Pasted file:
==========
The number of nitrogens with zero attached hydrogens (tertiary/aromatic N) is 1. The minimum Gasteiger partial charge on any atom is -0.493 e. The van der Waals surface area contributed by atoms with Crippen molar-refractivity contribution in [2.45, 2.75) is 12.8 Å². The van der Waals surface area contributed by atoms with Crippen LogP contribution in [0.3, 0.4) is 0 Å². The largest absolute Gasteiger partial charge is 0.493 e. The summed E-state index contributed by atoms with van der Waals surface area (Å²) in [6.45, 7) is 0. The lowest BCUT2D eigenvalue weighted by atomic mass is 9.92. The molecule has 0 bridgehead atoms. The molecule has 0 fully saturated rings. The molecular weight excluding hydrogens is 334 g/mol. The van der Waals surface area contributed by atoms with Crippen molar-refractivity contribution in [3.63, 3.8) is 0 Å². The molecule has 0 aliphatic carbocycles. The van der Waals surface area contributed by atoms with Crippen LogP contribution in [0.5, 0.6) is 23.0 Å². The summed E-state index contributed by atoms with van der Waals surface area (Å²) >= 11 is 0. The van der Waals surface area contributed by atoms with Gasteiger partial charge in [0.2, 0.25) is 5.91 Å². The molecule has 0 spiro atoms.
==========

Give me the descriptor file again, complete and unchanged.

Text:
The number of nitrogens with zero attached hydrogens (tertiary/aromatic N) is 1. The minimum Gasteiger partial charge on any atom is -0.493 e. The van der Waals surface area contributed by atoms with Crippen molar-refractivity contribution in [2.45, 2.75) is 12.8 Å². The van der Waals surface area contributed by atoms with Crippen LogP contribution in [0.3, 0.4) is 0 Å². The largest absolute Gasteiger partial charge is 0.493 e. The summed E-state index contributed by atoms with van der Waals surface area (Å²) in [6.45, 7) is 0. The lowest BCUT2D eigenvalue weighted by atomic mass is 9.92. The molecule has 0 bridgehead atoms. The molecule has 0 fully saturated rings. The molecular weight excluding hydrogens is 334 g/mol. The van der Waals surface area contributed by atoms with Crippen molar-refractivity contribution in [3.63, 3.8) is 0 Å². The molecule has 0 aliphatic carbocycles. The van der Waals surface area contributed by atoms with Crippen LogP contribution in [0.5, 0.6) is 23.0 Å². The summed E-state index contributed by atoms with van der Waals surface area (Å²) >= 11 is 0. The van der Waals surface area contributed by atoms with Gasteiger partial charge in [0.2, 0.25) is 5.91 Å². The molecule has 0 spiro atoms.